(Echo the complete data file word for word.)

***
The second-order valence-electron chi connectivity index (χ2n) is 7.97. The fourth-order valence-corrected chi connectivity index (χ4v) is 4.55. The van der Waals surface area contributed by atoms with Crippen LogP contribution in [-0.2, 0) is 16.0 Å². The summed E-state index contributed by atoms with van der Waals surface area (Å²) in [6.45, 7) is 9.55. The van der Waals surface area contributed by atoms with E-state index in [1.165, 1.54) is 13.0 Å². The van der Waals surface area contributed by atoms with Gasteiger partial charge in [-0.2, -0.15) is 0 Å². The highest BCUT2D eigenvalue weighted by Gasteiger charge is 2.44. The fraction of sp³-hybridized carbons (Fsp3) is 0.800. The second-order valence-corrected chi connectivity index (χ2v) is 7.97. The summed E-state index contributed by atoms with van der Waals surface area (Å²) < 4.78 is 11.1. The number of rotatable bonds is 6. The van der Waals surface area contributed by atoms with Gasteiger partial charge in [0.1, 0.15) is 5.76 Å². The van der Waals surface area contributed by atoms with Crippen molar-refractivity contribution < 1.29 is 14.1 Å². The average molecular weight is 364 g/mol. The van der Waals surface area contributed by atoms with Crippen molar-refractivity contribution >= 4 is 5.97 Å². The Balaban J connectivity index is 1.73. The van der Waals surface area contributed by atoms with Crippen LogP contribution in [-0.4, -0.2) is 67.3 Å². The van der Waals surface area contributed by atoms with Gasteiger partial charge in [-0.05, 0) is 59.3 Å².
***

The second-order valence-electron chi connectivity index (χ2n) is 7.97. The fourth-order valence-corrected chi connectivity index (χ4v) is 4.55. The van der Waals surface area contributed by atoms with Crippen LogP contribution in [-0.2, 0) is 16.0 Å². The summed E-state index contributed by atoms with van der Waals surface area (Å²) in [6.45, 7) is 9.55. The van der Waals surface area contributed by atoms with E-state index in [1.165, 1.54) is 13.0 Å². The van der Waals surface area contributed by atoms with Gasteiger partial charge in [-0.2, -0.15) is 0 Å². The highest BCUT2D eigenvalue weighted by Gasteiger charge is 2.44. The fraction of sp³-hybridized carbons (Fsp3) is 0.800. The second-order valence-corrected chi connectivity index (χ2v) is 7.97. The summed E-state index contributed by atoms with van der Waals surface area (Å²) < 4.78 is 11.1. The number of rotatable bonds is 6. The van der Waals surface area contributed by atoms with Gasteiger partial charge in [0.1, 0.15) is 5.76 Å². The van der Waals surface area contributed by atoms with Crippen molar-refractivity contribution < 1.29 is 14.1 Å². The average molecular weight is 364 g/mol. The van der Waals surface area contributed by atoms with Crippen molar-refractivity contribution >= 4 is 5.97 Å². The Balaban J connectivity index is 1.73. The van der Waals surface area contributed by atoms with Crippen LogP contribution in [-0.4, -0.2) is 67.3 Å². The van der Waals surface area contributed by atoms with Gasteiger partial charge in [-0.05, 0) is 59.3 Å².